Us: Transparency, Them: Collaboration


Today, the White House, via the Office of Science and Technology Policy released the Government “Conversation on Collaboration” that they’ve been having since February, in conjuction with the public Open Government Dialogue. This conversation happened on OMBMax wiki, a wiki powered by the Office of Management and Budget.

So after our analysis on Friday of The Open Government Dialogue this gives us the opportunity to make a comparison– what are people inside the government saying vs. the general public?

Now we can see what people are saying inside the government and outside the government. I went ahead and used the rest of Sunlight’s “word cloud” credit on creating a new word cloud of what people are saying on the inside, so we could put it next to one on the outside. Here it is:

Now, this isn’t exactly an apples-to-apples comparison. For the Open Government Dialogue word cloud, I used only titles of ideas. Since there were no titles for the OMBMax wiki posting, I used the full text of everything. I tried to remove some of the less substantive words from the wiki posting like month names, and noise-words like “all” and “already” to get it to a more meaningful post. Also: on the Open Gov Dialogue site, there were over 1000 ideas, whereas the OpenGov wiki had only about 10% of that diversity.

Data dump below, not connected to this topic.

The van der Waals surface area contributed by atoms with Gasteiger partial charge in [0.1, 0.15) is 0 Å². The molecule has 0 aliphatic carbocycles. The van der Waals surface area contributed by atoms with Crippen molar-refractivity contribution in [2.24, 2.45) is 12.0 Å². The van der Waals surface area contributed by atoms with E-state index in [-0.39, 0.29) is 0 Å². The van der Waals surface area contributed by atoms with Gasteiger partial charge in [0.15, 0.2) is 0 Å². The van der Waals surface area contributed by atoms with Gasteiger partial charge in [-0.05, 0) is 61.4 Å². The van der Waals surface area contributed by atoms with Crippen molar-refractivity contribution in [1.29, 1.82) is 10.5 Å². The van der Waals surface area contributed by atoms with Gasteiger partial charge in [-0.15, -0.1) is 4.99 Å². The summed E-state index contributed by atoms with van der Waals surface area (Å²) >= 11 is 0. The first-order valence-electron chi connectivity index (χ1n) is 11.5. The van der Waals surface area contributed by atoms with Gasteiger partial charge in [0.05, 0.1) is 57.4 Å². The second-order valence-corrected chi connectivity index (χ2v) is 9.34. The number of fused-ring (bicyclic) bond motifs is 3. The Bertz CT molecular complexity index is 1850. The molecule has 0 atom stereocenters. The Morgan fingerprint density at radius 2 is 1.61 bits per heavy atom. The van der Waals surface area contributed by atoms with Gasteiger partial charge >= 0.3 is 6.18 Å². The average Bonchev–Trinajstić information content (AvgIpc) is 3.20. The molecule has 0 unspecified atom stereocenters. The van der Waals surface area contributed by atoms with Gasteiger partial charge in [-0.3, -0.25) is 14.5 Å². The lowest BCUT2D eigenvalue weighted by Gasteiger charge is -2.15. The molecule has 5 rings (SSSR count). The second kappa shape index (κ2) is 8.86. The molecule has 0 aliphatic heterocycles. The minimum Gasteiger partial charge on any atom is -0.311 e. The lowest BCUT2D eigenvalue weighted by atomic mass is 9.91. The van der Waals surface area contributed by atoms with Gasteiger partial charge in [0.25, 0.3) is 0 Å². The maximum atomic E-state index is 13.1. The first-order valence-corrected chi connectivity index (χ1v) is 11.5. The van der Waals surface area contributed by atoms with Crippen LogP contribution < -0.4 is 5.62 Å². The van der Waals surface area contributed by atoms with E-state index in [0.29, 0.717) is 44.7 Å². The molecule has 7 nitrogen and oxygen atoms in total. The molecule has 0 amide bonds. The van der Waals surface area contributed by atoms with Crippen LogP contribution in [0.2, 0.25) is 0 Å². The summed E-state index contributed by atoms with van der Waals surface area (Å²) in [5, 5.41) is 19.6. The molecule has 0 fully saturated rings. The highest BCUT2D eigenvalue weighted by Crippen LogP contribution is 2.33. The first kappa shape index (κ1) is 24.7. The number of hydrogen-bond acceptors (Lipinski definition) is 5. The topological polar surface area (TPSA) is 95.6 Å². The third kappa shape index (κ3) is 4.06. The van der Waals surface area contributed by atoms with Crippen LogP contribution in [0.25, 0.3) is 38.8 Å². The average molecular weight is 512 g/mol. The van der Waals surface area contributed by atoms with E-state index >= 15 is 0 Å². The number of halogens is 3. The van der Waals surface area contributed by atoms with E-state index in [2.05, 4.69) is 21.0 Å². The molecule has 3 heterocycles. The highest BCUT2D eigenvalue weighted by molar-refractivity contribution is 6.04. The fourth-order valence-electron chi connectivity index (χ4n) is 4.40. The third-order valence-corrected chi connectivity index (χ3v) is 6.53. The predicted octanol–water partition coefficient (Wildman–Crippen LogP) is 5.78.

But it looks like a disconnect: on the outside, people are talking data and transparency. On the inside, people are talking collaboration and tools. Looking closer at the Open Gov dialogue, we can take the average scores of each category and see what people voted up more, too:


The average scores tend to correlate with the word cloud for the Open Government Dialogue. Not only did people say transparency more, but on average, making data more available got more votes than building collaborative tools. Remarkably, people aren’t into participation or collaboration that much according to the votes on the Open Government Dialogue. If you bundle each subject into its parent category, here’s what you end up with for average votes:


This is a pretty interesting find with the data. It seems to me like there may be a sign that there is a hefty disconnect between what people on the outside want (data, policy changes), and what people on the inside want to build (collaborative tools, web applications). Now here’s something that hopefully we’ll be engaged in, in terms of discussion for when the next phase of the Open Government Dialogue begins later this week.

Until then, Sunlight Labs will be on a brief word cloud hiatus.